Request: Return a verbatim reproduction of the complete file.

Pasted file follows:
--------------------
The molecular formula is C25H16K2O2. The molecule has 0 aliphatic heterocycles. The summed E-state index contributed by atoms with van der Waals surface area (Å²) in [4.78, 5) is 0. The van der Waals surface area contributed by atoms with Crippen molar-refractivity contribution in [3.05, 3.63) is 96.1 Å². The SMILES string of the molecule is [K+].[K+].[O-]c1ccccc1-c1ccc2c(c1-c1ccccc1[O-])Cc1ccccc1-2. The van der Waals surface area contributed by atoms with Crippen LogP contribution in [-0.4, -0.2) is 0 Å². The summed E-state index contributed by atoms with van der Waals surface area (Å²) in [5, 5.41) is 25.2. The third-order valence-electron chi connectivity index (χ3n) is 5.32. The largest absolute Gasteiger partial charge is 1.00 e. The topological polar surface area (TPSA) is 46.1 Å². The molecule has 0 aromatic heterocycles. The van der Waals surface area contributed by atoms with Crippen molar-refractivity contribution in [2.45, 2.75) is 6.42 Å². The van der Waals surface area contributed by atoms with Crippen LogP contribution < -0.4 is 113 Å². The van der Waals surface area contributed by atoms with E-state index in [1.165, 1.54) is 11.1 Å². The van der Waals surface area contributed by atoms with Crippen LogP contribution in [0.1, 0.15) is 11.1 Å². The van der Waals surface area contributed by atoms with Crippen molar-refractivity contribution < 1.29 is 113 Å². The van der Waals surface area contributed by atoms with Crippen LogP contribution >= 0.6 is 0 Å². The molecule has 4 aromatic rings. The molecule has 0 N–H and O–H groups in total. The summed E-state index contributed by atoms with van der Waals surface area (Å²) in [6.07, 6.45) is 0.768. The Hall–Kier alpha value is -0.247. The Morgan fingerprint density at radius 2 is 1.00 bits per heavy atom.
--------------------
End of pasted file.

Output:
The molecular formula is C25H16K2O2. The molecule has 0 aliphatic heterocycles. The summed E-state index contributed by atoms with van der Waals surface area (Å²) in [4.78, 5) is 0. The van der Waals surface area contributed by atoms with Crippen molar-refractivity contribution in [3.05, 3.63) is 96.1 Å². The SMILES string of the molecule is [K+].[K+].[O-]c1ccccc1-c1ccc2c(c1-c1ccccc1[O-])Cc1ccccc1-2. The van der Waals surface area contributed by atoms with Crippen LogP contribution in [-0.4, -0.2) is 0 Å². The summed E-state index contributed by atoms with van der Waals surface area (Å²) in [5, 5.41) is 25.2. The third-order valence-electron chi connectivity index (χ3n) is 5.32. The largest absolute Gasteiger partial charge is 1.00 e. The topological polar surface area (TPSA) is 46.1 Å². The molecule has 0 aromatic heterocycles. The van der Waals surface area contributed by atoms with Crippen molar-refractivity contribution in [2.45, 2.75) is 6.42 Å². The van der Waals surface area contributed by atoms with Crippen LogP contribution < -0.4 is 113 Å². The van der Waals surface area contributed by atoms with E-state index in [1.165, 1.54) is 11.1 Å². The van der Waals surface area contributed by atoms with Crippen LogP contribution in [0.1, 0.15) is 11.1 Å². The van der Waals surface area contributed by atoms with Crippen molar-refractivity contribution < 1.29 is 113 Å². The van der Waals surface area contributed by atoms with Crippen LogP contribution >= 0.6 is 0 Å². The molecule has 4 aromatic rings. The molecule has 0 N–H and O–H groups in total. The summed E-state index contributed by atoms with van der Waals surface area (Å²) in [6.07, 6.45) is 0.768. The Hall–Kier alpha value is -0.247. The Morgan fingerprint density at radius 2 is 1.00 bits per heavy atom.